We are going to ask those of you who have been working with us on this issue to give the process a little more time to play out, perhaps into mid-January before we move onto other steps, primarily legal. We made certain that the officials in this meeting knew that we are prepared to go to court and challenge the almond pasteurization rule over its many and unexpected adverse impacts should this compromise proposal be rejected. We tried to impress upon them that time was of the essence in crafting a compromise before going to court.
But that doesn’t mean we are going to sit around waiting for their decision. We have had lengthy additional talks with attorneys about a possible legal challenge, are continuing to network with other organizations around the country, we are gathering more information from farmers hurt by the rule and from retailers and product manufacturers who are shifting to untreated raw foreign almonds to meet consumer demand. We will also be talking with more members of Congress about this. Most of all, we want to keep the heat turned-up on the USDA and we are encouraging all of you to help with that.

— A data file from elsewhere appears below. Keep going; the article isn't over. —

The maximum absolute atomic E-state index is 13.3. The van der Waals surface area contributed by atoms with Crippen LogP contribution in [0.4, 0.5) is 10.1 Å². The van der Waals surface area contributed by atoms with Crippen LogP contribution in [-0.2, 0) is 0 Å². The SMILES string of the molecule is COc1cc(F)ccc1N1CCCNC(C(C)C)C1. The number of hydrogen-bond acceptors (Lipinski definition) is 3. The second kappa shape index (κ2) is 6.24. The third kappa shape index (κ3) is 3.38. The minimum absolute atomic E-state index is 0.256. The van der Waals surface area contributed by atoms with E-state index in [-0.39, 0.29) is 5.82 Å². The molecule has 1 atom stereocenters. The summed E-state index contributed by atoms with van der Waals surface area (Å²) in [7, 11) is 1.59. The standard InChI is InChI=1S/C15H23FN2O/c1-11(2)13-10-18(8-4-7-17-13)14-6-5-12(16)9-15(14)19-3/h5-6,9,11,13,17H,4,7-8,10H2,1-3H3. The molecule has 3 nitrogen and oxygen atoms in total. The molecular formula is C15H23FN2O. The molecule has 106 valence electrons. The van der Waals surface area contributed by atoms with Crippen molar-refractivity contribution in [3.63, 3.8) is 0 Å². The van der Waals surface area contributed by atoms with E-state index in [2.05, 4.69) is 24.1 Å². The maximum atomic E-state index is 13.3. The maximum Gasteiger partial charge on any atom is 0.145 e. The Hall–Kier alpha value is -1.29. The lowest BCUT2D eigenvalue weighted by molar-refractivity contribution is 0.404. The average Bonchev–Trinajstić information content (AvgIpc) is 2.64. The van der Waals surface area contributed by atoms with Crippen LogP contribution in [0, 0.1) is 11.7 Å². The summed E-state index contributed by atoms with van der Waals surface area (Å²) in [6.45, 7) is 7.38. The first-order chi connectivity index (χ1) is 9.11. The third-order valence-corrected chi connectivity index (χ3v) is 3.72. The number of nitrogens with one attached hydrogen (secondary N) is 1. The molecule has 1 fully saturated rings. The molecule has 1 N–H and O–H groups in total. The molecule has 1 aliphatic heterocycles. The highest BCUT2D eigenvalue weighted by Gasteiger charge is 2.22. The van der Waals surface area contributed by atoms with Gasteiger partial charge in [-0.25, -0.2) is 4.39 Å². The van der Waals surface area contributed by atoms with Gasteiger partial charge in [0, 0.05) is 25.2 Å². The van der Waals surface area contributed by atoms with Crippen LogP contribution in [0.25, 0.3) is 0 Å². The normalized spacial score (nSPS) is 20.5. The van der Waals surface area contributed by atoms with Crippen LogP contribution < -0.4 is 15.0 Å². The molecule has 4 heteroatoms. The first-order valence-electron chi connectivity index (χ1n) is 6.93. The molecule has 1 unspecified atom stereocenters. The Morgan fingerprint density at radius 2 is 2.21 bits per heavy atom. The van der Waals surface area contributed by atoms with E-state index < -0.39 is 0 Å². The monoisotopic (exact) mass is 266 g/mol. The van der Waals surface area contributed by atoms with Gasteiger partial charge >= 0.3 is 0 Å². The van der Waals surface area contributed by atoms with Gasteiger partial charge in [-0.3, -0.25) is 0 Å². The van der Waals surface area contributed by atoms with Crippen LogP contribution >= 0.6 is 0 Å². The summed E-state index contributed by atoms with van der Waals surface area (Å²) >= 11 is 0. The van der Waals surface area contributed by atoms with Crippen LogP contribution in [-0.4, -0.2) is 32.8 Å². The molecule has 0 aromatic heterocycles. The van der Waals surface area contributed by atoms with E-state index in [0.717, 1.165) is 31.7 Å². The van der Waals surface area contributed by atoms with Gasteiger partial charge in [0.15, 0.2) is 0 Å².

Please continue sharing with us any information, thoughts, and/or questions that you think would be useful in this campaign. I look forward to hearing from you.
PS: Because the negotiations with the USDA are at a critical moment we would
encourage you to reach out to your members, customers and network of friends and family asking them to download one of the proxy letters from the Cornucopia website and mail it back to us-if they have not already done so. I would like to see a steady stream of these letters delivered to the USDA every week or two until we are finished with the negotiations. Together, let’s keep the pressure on.
To download proxy letters go to www.cornucopia.org and go to the Authentic Almond Project link on the left hand navigation column.